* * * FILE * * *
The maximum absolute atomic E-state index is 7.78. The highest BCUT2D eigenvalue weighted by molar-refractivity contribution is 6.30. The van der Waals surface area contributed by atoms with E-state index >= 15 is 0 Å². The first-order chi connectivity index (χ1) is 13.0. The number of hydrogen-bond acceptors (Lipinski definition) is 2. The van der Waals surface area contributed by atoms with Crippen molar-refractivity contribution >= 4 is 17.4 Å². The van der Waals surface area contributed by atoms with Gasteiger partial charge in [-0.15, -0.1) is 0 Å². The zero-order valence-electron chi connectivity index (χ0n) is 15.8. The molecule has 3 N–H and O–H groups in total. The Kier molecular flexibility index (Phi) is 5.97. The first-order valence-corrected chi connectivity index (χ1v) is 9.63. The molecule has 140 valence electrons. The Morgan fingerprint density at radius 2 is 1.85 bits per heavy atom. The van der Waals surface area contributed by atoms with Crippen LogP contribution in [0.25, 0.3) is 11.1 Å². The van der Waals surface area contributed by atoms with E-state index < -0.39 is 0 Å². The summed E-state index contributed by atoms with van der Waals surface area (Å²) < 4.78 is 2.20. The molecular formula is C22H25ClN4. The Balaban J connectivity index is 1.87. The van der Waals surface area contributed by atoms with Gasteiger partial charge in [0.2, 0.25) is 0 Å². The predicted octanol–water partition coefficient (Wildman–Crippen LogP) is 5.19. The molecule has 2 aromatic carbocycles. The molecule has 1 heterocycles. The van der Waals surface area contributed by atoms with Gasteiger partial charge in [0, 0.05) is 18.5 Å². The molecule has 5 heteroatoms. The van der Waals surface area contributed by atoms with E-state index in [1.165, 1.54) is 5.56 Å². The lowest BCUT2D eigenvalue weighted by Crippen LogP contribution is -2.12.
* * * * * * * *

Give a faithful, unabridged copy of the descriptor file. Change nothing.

The maximum absolute atomic E-state index is 7.78. The highest BCUT2D eigenvalue weighted by molar-refractivity contribution is 6.30. The van der Waals surface area contributed by atoms with E-state index >= 15 is 0 Å². The first-order chi connectivity index (χ1) is 13.0. The number of hydrogen-bond acceptors (Lipinski definition) is 2. The van der Waals surface area contributed by atoms with Crippen molar-refractivity contribution >= 4 is 17.4 Å². The van der Waals surface area contributed by atoms with Gasteiger partial charge in [-0.15, -0.1) is 0 Å². The zero-order valence-electron chi connectivity index (χ0n) is 15.8. The molecule has 3 N–H and O–H groups in total. The Kier molecular flexibility index (Phi) is 5.97. The first-order valence-corrected chi connectivity index (χ1v) is 9.63. The molecule has 140 valence electrons. The Morgan fingerprint density at radius 2 is 1.85 bits per heavy atom. The van der Waals surface area contributed by atoms with Crippen LogP contribution in [0.25, 0.3) is 11.1 Å². The van der Waals surface area contributed by atoms with E-state index < -0.39 is 0 Å². The summed E-state index contributed by atoms with van der Waals surface area (Å²) < 4.78 is 2.20. The molecular formula is C22H25ClN4. The Balaban J connectivity index is 1.87. The van der Waals surface area contributed by atoms with Gasteiger partial charge in [0.2, 0.25) is 0 Å². The predicted octanol–water partition coefficient (Wildman–Crippen LogP) is 5.19. The molecule has 2 aromatic carbocycles. The molecule has 1 heterocycles. The van der Waals surface area contributed by atoms with Gasteiger partial charge in [0, 0.05) is 18.5 Å². The molecule has 5 heteroatoms. The van der Waals surface area contributed by atoms with E-state index in [1.165, 1.54) is 5.56 Å². The lowest BCUT2D eigenvalue weighted by Crippen LogP contribution is -2.12.